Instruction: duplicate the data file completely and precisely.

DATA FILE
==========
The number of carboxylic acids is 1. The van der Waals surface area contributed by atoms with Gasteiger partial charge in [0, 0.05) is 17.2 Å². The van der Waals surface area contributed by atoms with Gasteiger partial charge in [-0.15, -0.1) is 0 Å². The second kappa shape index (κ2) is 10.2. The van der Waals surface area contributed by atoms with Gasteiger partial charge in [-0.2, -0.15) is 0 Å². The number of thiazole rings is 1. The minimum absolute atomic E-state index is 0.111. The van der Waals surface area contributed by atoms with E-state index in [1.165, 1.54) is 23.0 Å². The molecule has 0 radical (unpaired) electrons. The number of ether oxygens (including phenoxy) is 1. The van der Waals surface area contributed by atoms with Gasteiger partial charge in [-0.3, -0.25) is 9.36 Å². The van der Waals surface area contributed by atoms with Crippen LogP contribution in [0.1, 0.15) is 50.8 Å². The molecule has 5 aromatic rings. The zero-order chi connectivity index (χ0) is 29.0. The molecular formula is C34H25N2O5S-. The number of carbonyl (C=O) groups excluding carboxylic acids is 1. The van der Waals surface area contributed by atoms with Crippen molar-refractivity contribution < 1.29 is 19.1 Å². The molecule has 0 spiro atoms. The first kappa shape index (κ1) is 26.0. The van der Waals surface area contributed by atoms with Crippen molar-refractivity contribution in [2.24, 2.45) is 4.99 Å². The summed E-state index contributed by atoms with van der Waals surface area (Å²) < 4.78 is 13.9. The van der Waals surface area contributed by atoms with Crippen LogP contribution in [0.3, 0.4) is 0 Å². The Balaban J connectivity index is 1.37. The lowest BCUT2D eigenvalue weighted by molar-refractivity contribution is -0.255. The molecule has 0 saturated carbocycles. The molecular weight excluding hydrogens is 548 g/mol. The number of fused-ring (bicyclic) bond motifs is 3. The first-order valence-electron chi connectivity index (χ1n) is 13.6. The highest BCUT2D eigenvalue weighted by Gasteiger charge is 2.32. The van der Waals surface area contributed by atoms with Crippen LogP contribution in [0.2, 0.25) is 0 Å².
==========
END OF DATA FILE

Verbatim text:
The number of carboxylic acids is 1. The van der Waals surface area contributed by atoms with Gasteiger partial charge in [0, 0.05) is 17.2 Å². The van der Waals surface area contributed by atoms with Gasteiger partial charge in [-0.15, -0.1) is 0 Å². The second kappa shape index (κ2) is 10.2. The van der Waals surface area contributed by atoms with Gasteiger partial charge in [-0.2, -0.15) is 0 Å². The number of thiazole rings is 1. The minimum absolute atomic E-state index is 0.111. The van der Waals surface area contributed by atoms with E-state index in [1.165, 1.54) is 23.0 Å². The molecule has 0 radical (unpaired) electrons. The number of ether oxygens (including phenoxy) is 1. The van der Waals surface area contributed by atoms with Gasteiger partial charge in [-0.3, -0.25) is 9.36 Å². The van der Waals surface area contributed by atoms with Crippen LogP contribution in [0.1, 0.15) is 50.8 Å². The molecule has 5 aromatic rings. The zero-order chi connectivity index (χ0) is 29.0. The molecular formula is C34H25N2O5S-. The number of carbonyl (C=O) groups excluding carboxylic acids is 1. The van der Waals surface area contributed by atoms with Crippen molar-refractivity contribution < 1.29 is 19.1 Å². The molecule has 0 spiro atoms. The first kappa shape index (κ1) is 26.0. The van der Waals surface area contributed by atoms with Crippen molar-refractivity contribution in [2.24, 2.45) is 4.99 Å². The summed E-state index contributed by atoms with van der Waals surface area (Å²) < 4.78 is 13.9. The van der Waals surface area contributed by atoms with Crippen LogP contribution in [0.3, 0.4) is 0 Å². The Balaban J connectivity index is 1.37. The lowest BCUT2D eigenvalue weighted by molar-refractivity contribution is -0.255. The molecule has 0 saturated carbocycles. The molecular weight excluding hydrogens is 548 g/mol. The number of fused-ring (bicyclic) bond motifs is 3. The first-order valence-electron chi connectivity index (χ1n) is 13.6. The highest BCUT2D eigenvalue weighted by Gasteiger charge is 2.32. The van der Waals surface area contributed by atoms with Crippen LogP contribution in [0.2, 0.25) is 0 Å².